Trying chipping with your 7-, 8- and 9-irons for your best scoring chances. Why? Those clubs don’t impart as much backspin and roll out more.

On the practice chipping green, hit practice shots with these clubs to learn how far they roll out and then allow for that on your shot. And these are shots that can come in handy in your normal round. Truthfully, most people don’t utilize these shots enough and teaching pros preach that you have better control of a ball on the ground than in the air. Here’s your chance to work on it.

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hackholes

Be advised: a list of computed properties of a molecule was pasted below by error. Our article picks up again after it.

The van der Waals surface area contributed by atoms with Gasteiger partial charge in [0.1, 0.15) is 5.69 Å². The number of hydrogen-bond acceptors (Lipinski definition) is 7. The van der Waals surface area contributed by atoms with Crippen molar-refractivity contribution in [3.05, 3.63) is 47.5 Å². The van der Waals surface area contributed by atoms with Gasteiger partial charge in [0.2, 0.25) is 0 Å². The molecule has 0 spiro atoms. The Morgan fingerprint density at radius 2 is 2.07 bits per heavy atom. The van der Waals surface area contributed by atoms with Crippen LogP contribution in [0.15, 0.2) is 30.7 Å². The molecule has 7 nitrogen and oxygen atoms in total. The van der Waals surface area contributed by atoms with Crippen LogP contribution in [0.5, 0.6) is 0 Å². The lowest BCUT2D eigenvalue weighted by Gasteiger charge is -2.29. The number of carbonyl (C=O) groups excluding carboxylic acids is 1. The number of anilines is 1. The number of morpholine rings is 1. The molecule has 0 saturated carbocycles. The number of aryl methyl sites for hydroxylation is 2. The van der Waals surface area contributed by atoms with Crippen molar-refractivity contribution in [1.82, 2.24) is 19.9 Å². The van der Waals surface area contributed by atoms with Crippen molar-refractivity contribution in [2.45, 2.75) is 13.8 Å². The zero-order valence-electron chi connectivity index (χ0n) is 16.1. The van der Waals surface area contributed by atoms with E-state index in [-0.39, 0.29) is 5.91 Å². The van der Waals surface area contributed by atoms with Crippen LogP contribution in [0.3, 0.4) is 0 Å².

Oaks North is the course of the month for JC Golf this month and the $15 introductory offer for nine holes on the 15-inch cups still applies. Call 858.487.3021, or go to jcgolf.com, to book your round today.


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JC Golf: It’s Time To Join the JC Golf Junior Tour

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Image courtesy of www.juniorgolf.com

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Sign up has begun for JC Golf’s 10-week Junior Golf Tour, which starts Sept. 21 and is open to boys and girls ages 10 to 17.

Besides tournament experience, the tour presents weekly prize opportunities in the form of free golf rounds, with the grand prize for flight winners being free golf for an entire year.

The boys compete in age groups of 10-13 and 14-17, while the girls division is open.